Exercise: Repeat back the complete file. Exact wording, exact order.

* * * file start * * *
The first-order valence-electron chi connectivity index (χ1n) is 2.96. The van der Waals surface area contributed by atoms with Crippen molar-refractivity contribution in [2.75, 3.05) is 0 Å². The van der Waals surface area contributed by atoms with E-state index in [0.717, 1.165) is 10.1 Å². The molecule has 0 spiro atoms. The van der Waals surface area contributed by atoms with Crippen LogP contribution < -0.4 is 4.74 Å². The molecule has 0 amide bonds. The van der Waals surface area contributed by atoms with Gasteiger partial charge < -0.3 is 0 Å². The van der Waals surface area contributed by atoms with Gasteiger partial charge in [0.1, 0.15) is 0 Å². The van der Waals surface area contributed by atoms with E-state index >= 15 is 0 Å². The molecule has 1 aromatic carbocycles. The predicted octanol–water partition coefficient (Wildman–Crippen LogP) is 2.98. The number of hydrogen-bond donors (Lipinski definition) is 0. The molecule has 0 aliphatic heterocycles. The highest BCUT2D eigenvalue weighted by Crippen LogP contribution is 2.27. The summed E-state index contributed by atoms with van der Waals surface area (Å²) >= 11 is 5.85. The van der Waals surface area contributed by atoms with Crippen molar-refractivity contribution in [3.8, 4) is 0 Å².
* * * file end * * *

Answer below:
The first-order valence-electron chi connectivity index (χ1n) is 2.96. The van der Waals surface area contributed by atoms with Crippen molar-refractivity contribution in [2.75, 3.05) is 0 Å². The van der Waals surface area contributed by atoms with E-state index in [0.717, 1.165) is 10.1 Å². The molecule has 0 spiro atoms. The van der Waals surface area contributed by atoms with Crippen LogP contribution < -0.4 is 4.74 Å². The molecule has 0 amide bonds. The van der Waals surface area contributed by atoms with Gasteiger partial charge < -0.3 is 0 Å². The van der Waals surface area contributed by atoms with Gasteiger partial charge in [0.1, 0.15) is 0 Å². The van der Waals surface area contributed by atoms with E-state index >= 15 is 0 Å². The molecule has 1 aromatic carbocycles. The predicted octanol–water partition coefficient (Wildman–Crippen LogP) is 2.98. The number of hydrogen-bond donors (Lipinski definition) is 0. The molecule has 0 aliphatic heterocycles. The highest BCUT2D eigenvalue weighted by Crippen LogP contribution is 2.27. The summed E-state index contributed by atoms with van der Waals surface area (Å²) >= 11 is 5.85. The van der Waals surface area contributed by atoms with Crippen molar-refractivity contribution in [3.8, 4) is 0 Å².